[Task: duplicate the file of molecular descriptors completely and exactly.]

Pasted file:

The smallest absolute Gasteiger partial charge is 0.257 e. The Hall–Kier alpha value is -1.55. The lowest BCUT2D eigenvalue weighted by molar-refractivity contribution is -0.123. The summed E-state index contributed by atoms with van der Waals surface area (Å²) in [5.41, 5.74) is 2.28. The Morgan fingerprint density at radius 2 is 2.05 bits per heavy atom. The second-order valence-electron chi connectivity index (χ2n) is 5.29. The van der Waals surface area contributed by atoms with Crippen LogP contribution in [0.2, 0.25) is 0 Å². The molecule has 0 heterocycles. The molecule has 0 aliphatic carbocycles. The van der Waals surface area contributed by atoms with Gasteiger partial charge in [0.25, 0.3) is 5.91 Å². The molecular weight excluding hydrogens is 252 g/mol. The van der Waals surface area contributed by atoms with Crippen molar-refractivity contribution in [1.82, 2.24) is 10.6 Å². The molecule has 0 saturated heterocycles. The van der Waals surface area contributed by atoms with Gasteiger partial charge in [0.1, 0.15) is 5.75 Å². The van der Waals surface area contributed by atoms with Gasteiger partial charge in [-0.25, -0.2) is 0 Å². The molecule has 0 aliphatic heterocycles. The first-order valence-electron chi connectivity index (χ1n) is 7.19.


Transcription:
The smallest absolute Gasteiger partial charge is 0.257 e. The Hall–Kier alpha value is -1.55. The lowest BCUT2D eigenvalue weighted by molar-refractivity contribution is -0.123. The summed E-state index contributed by atoms with van der Waals surface area (Å²) in [5.41, 5.74) is 2.28. The Morgan fingerprint density at radius 2 is 2.05 bits per heavy atom. The second-order valence-electron chi connectivity index (χ2n) is 5.29. The van der Waals surface area contributed by atoms with Crippen LogP contribution in [0.2, 0.25) is 0 Å². The molecule has 0 heterocycles. The molecule has 0 aliphatic carbocycles. The van der Waals surface area contributed by atoms with Gasteiger partial charge in [0.25, 0.3) is 5.91 Å². The molecular weight excluding hydrogens is 252 g/mol. The van der Waals surface area contributed by atoms with Crippen molar-refractivity contribution in [1.82, 2.24) is 10.6 Å². The molecule has 0 saturated heterocycles. The van der Waals surface area contributed by atoms with Gasteiger partial charge in [0.1, 0.15) is 5.75 Å². The van der Waals surface area contributed by atoms with Gasteiger partial charge in [-0.25, -0.2) is 0 Å². The molecule has 0 aliphatic heterocycles. The first-order valence-electron chi connectivity index (χ1n) is 7.19.